defined in /usr/include/machine/pc/display.h.  See EXAMPLES	below.

	    This option	will specify the default font.	Available fonts	are:
	    iso, iso2, koi8-r, koi8-u, cp437, cp850, cp865, cp866 and cp866u.
	    16-line, 14-line and 8-line	font data will be compiled in.	With-
	    out	this option, the syscons driver	will use whatever font already
	    loaded in the video	card, unless you explicitly load software font
	    at startup.	 See EXAMPLES below.

     The following options will	remove some features from the syscons driver
     and save kernel memory.

	    This option	disables ``copy	and paste'' operation in virtual ter-

	    The	syscons	driver can load	software font on some video cards.
	    This option	removes	this feature.  Note that if you	still wish to
	    use	the mouse with this option then	you must also use the
	    SC_ALT_MOUSE_IMAGE option.

	    This option	disables back-scrolling	in virtual terminals.

	    This option	removes	mouse support in the syscons driver.  The
	    mouse daemon moused(8) will	fail if	this option is defined.	 This
	    option implies the SC_NO_CUTPASTE option too.

   Driver Flags
     The following driver flags	can be used to control the syscons driver.
     They can be set either in the kernel configuration	file (see config(8)),
     or	else in	the User Configuration Menu at boot time (see boot(8)).

     0x0080 (VESA800X600)
	    This option	puts the video card in the VESA	800x600	dots, 16 color
	    mode.  It may be useful for	laptop computers for which the 800x600
	    mode is otherwise unsupported by the X server.  Note that in order
	    for	this flag to work, the kernel must be compiled with the
	    SC_PIXEL_MODE option explained above.

     0x0100 (AUTODETECT_KBD)
	    This option	instructs the syscons driver to	periodically scan for
	    a keyboard device if it is not currently attached to one.  Other-
	    wise, the driver only probes for a keyboard	once during bootup.

     /dev/ttyv?			     virtual terminals
     /etc/ttys			     terminal initialization information
     /usr/share/syscons/fonts/*	     font files
     /usr/share/syscons/keymaps/*    key map files
     /usr/share/syscons/scrmaps/*    screen map	files

     As	the syscons driver requires the	keyboard driver	and the	video card
     driver, the kernel	configuration file should contain the following	lines.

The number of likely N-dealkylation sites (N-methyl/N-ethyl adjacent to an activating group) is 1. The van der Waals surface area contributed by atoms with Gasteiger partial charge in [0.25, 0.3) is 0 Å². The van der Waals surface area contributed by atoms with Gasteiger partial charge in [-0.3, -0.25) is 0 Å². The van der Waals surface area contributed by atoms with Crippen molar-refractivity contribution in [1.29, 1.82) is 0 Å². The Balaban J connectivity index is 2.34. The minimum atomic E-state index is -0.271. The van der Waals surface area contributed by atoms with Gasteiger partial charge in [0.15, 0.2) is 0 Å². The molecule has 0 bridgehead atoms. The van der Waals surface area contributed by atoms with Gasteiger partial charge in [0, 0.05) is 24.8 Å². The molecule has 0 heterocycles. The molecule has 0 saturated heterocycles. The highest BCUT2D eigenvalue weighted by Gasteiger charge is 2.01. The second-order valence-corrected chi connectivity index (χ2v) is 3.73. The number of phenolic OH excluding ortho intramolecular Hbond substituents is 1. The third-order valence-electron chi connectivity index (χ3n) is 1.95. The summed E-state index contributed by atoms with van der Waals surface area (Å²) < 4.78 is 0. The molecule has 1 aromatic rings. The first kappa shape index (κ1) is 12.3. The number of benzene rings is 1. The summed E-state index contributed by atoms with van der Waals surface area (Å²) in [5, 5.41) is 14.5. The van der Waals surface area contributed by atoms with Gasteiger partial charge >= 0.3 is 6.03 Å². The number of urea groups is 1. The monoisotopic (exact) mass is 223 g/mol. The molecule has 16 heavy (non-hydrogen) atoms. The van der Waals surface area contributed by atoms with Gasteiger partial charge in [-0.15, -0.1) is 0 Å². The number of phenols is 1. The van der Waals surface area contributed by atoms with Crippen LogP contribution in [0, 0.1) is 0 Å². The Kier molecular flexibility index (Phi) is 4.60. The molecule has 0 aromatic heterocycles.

device atkbdc0 at isa? port IO_KBD
	   device atkbd0 at atkbdc? irq	1
	   device vga0 at isa?
	   device sc0 at isa?

	   pseudo-device splash

     If	you do not intend to load the splash image or use the screen saver,
     the last line is not necessary, and can be	omitted.

     Note that the keyboard controller driver atkbdc is	required by the	key-
     board driver atkbd.

     The following lines will set the default colors.  The normal text will be
     green on black background.	 The reversed text will	be yellow on green
     background.  Note that you	cannot put any white space inside the quoted
     string, because of	the current implementation of config(8).


     The following lines will set the default colors of	the kernel message.
     The kernel	message	will be	printed	bright red on black background.	 The
     reversed message will be black on red background.


     The following example adds	the font files cp850-8x16.fnt, cp850-8x14.font
     and cp850-8x8.font	to the kernel.

	   options SC_DFLT_FONT
	   makeoptions SC_DFLT_FONT=cp850
	   device sc0 at isa?

     Amount of data that is possible to	insert from the	cut buffer is limited
     by	the {MAX_INPUT}, a system limit	on the number of bytes that may	be
     stored in the terminal input queue	- usually 1024 bytes (see termios(4)).

     This manual page is incomplete and	urgently needs revision.

     kbdcontrol(1), login(1), vidcontrol(1), atkbd(4), atkbdc(4), keyboard(4),
     screen(4),	splash(4), ukbd(4), vga(4), kbdmap(5), rc.conf(5), ttys(5),
     config(8),	getty(8), kldload(8), moused(8)

     The syscons driver	first appeared in FreeBSD 1.0.

     The syscons driver	was written by Soren Schmidt <>.	 This
     manual page was written by	Kazutaka Yokota	<>.

FreeBSD	11.1			 June 30, 1999			  FreeBSD 11.1